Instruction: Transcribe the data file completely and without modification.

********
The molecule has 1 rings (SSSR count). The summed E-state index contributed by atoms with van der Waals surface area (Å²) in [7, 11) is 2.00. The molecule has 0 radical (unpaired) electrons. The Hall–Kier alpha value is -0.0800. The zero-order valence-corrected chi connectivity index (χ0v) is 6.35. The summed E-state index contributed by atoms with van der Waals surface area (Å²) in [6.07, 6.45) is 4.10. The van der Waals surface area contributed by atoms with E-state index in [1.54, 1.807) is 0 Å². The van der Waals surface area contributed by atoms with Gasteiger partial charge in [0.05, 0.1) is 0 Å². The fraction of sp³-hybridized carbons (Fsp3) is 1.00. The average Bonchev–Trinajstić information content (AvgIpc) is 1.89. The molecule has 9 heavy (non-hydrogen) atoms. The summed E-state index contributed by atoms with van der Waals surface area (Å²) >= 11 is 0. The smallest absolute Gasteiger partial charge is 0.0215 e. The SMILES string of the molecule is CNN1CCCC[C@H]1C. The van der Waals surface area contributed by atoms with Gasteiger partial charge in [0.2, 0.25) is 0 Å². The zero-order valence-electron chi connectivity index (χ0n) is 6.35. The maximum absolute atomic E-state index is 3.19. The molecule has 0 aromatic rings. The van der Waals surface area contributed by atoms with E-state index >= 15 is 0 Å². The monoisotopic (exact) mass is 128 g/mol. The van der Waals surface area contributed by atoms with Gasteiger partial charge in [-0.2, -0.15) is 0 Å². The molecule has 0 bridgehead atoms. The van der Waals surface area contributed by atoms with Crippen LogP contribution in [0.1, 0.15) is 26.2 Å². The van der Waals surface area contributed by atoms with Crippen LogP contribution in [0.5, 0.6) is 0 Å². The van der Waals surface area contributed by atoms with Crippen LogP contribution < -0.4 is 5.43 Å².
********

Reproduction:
The molecule has 1 rings (SSSR count). The summed E-state index contributed by atoms with van der Waals surface area (Å²) in [7, 11) is 2.00. The molecule has 0 radical (unpaired) electrons. The Hall–Kier alpha value is -0.0800. The zero-order valence-corrected chi connectivity index (χ0v) is 6.35. The summed E-state index contributed by atoms with van der Waals surface area (Å²) in [6.07, 6.45) is 4.10. The van der Waals surface area contributed by atoms with E-state index in [1.54, 1.807) is 0 Å². The van der Waals surface area contributed by atoms with Gasteiger partial charge in [0.05, 0.1) is 0 Å². The fraction of sp³-hybridized carbons (Fsp3) is 1.00. The average Bonchev–Trinajstić information content (AvgIpc) is 1.89. The molecule has 9 heavy (non-hydrogen) atoms. The summed E-state index contributed by atoms with van der Waals surface area (Å²) >= 11 is 0. The smallest absolute Gasteiger partial charge is 0.0215 e. The SMILES string of the molecule is CNN1CCCC[C@H]1C. The van der Waals surface area contributed by atoms with Gasteiger partial charge in [0.2, 0.25) is 0 Å². The zero-order valence-electron chi connectivity index (χ0n) is 6.35. The maximum absolute atomic E-state index is 3.19. The molecule has 0 aromatic rings. The van der Waals surface area contributed by atoms with E-state index >= 15 is 0 Å². The monoisotopic (exact) mass is 128 g/mol. The van der Waals surface area contributed by atoms with Gasteiger partial charge in [-0.2, -0.15) is 0 Å². The molecule has 0 bridgehead atoms. The van der Waals surface area contributed by atoms with Crippen LogP contribution in [0.1, 0.15) is 26.2 Å². The van der Waals surface area contributed by atoms with Crippen LogP contribution in [0.5, 0.6) is 0 Å². The van der Waals surface area contributed by atoms with Crippen LogP contribution < -0.4 is 5.43 Å².